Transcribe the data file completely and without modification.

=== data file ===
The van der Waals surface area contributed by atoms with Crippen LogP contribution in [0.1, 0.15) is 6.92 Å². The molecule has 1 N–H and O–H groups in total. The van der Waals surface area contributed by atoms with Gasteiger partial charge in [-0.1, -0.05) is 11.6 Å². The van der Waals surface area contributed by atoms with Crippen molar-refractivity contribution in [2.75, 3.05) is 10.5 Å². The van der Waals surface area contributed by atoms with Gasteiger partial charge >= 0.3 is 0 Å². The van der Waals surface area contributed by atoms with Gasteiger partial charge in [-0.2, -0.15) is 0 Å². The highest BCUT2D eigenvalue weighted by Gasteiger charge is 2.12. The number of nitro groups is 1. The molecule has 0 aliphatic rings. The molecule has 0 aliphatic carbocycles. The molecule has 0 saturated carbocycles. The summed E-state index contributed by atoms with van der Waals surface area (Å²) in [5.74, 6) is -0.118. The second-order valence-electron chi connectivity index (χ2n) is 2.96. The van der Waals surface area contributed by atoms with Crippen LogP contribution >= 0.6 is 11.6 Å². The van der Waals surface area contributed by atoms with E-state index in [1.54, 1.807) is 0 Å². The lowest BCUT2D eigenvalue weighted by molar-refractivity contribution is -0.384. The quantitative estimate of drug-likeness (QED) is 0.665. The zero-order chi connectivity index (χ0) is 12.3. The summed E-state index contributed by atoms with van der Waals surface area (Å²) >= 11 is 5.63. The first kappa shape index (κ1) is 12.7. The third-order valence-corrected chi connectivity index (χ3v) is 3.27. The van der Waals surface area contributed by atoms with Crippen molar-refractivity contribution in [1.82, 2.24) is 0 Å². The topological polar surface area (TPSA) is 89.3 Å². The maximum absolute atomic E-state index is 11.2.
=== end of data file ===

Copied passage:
The van der Waals surface area contributed by atoms with Crippen LogP contribution in [0.1, 0.15) is 6.92 Å². The molecule has 1 N–H and O–H groups in total. The van der Waals surface area contributed by atoms with Gasteiger partial charge in [-0.1, -0.05) is 11.6 Å². The van der Waals surface area contributed by atoms with Crippen molar-refractivity contribution in [2.75, 3.05) is 10.5 Å². The van der Waals surface area contributed by atoms with Gasteiger partial charge >= 0.3 is 0 Å². The van der Waals surface area contributed by atoms with Gasteiger partial charge in [-0.2, -0.15) is 0 Å². The highest BCUT2D eigenvalue weighted by Gasteiger charge is 2.12. The number of nitro groups is 1. The molecule has 0 aliphatic rings. The molecule has 0 aliphatic carbocycles. The molecule has 0 saturated carbocycles. The summed E-state index contributed by atoms with van der Waals surface area (Å²) in [5.74, 6) is -0.118. The second-order valence-electron chi connectivity index (χ2n) is 2.96. The van der Waals surface area contributed by atoms with Crippen LogP contribution >= 0.6 is 11.6 Å². The van der Waals surface area contributed by atoms with E-state index in [1.54, 1.807) is 0 Å². The lowest BCUT2D eigenvalue weighted by molar-refractivity contribution is -0.384. The quantitative estimate of drug-likeness (QED) is 0.665. The zero-order chi connectivity index (χ0) is 12.3. The summed E-state index contributed by atoms with van der Waals surface area (Å²) >= 11 is 5.63. The first kappa shape index (κ1) is 12.7. The third-order valence-corrected chi connectivity index (χ3v) is 3.27. The van der Waals surface area contributed by atoms with Crippen molar-refractivity contribution in [1.82, 2.24) is 0 Å². The topological polar surface area (TPSA) is 89.3 Å². The maximum absolute atomic E-state index is 11.2.